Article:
Improving the patient experience, which healthcare organizations have long thought of as a market differentiator, will soon become a necessity under healthcare reform. This sentiment was reflected in the new HealthLeaders Media Intelligence Report on the patient experience, in which 93% of healthcare leaders said patient experience is among their top five priorities. But many are still struggling to achieve results and, in many cases, it comes down to accountability.
The report, which was published earlier this month, was compiled from 303 surveys completed by HealthLeaders Media Council members.
When asked to name their biggest stumbling blocks to improving the patient experience, many leaders cited an abundance of higher priorities (19%) and lack of funding (18%), but there is often a larger problem—no one is quite sure who's responsible.
When asked who in the organization has primary responsibility for patient experience, only 13% say the CEO. Several (34%) answer "a multidisciplinary team of leaders, clinicians, and staff" and the rest are spread out across a variety of titles and roles, including CNOs (11%), clinicians (9%), frontline staff (7%), and COOs (7%). And even though 13% of respondents were marketers, only 2% of all respondents said the chief marketing officer has primary responsibility for patient satisfaction.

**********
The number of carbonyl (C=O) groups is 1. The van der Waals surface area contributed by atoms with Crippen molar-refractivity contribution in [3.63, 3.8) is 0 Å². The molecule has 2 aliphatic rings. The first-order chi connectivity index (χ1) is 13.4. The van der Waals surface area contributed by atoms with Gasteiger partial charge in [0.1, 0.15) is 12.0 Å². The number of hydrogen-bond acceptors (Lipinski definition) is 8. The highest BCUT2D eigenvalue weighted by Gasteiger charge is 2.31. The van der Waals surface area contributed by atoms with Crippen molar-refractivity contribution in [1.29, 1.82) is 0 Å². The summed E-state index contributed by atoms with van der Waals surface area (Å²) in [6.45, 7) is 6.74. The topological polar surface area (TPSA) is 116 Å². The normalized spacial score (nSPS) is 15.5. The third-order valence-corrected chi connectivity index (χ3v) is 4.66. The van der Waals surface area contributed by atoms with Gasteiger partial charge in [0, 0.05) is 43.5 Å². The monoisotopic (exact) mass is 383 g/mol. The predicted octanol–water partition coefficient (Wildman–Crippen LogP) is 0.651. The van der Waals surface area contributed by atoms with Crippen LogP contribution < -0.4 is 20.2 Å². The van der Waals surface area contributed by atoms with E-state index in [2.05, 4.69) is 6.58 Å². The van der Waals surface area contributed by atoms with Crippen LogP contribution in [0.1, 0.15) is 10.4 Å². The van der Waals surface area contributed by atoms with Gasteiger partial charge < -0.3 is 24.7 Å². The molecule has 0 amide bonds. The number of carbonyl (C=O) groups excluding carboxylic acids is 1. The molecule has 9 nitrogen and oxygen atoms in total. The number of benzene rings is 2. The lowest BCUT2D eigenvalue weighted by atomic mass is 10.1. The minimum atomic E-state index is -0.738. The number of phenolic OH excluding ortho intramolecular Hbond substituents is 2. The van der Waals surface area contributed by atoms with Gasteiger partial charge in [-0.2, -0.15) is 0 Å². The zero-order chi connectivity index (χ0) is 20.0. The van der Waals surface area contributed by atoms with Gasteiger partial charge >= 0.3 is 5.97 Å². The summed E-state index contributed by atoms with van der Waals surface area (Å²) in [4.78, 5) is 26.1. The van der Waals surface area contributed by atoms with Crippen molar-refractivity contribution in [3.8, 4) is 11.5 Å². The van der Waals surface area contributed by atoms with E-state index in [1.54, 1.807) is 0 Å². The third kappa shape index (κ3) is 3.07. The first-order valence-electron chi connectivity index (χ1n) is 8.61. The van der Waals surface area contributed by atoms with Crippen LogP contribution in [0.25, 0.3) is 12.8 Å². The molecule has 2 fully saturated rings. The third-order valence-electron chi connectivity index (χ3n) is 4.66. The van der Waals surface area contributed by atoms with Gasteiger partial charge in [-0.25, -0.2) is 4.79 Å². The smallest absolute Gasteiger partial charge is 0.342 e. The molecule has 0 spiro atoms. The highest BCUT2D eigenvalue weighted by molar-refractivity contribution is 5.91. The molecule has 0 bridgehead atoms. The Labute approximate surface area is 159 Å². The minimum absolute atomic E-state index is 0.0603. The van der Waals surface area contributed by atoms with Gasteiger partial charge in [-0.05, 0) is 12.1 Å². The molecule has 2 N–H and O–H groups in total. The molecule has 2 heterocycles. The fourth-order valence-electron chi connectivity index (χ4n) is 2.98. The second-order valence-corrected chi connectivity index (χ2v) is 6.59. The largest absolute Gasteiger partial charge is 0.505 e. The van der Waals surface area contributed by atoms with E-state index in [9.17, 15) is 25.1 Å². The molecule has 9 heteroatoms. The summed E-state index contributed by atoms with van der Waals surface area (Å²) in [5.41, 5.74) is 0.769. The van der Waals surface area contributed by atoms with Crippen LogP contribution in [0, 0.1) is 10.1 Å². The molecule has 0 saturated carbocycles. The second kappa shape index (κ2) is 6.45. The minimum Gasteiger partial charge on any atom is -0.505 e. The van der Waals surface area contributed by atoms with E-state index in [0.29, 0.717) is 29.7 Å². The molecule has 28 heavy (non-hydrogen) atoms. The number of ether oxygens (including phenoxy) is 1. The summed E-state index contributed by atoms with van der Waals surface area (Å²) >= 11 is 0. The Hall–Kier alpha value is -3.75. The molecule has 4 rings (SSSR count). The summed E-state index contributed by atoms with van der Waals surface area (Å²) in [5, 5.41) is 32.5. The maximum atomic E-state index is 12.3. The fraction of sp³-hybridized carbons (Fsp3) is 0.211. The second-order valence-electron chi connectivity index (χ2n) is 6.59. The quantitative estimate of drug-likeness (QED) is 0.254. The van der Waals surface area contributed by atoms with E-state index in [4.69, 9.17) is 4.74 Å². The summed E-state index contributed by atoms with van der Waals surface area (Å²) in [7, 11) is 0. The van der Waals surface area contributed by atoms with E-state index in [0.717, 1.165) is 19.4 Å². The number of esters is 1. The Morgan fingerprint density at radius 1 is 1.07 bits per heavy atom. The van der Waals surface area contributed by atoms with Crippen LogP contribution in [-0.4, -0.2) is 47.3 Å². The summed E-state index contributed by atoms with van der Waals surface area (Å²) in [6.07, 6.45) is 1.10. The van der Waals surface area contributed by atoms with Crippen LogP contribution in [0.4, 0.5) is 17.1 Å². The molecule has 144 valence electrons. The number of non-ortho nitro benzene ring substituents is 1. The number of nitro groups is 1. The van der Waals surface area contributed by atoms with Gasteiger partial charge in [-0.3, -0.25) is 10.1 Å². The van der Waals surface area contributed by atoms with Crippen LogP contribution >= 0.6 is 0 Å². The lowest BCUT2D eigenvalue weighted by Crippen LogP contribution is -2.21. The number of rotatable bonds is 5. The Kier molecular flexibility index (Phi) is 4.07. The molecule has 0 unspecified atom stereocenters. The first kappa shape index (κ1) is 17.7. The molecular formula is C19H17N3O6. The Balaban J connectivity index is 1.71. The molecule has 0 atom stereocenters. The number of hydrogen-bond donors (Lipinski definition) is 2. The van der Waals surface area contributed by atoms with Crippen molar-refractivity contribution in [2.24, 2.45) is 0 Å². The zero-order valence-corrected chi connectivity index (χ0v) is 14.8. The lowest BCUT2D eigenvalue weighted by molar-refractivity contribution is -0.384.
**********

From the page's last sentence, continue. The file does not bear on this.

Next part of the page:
Industry-wide, there is no clearly defined patient experience leader. Herein lines the problem.
"It's all of our responsibility, but if someone doesn't have accountability for it, then it doesn't happen" Kathryn Buckingham, COO for Tennessee Cancer Specialists in Knoxville said in the report. "If it's everybody's job, then it's nobody's job."
There is a void to fill—and marketing leaders should fill it. Championing an improved patient experience is a natural role for marketers, who largely deal with how the organization is perceived by patients and the community. And now that the patient experience will soon be tied to reimbursement under the healthcare reform law, it is an opportunity for marketers to become more involved in high-level strategic planning from which they are often excluded.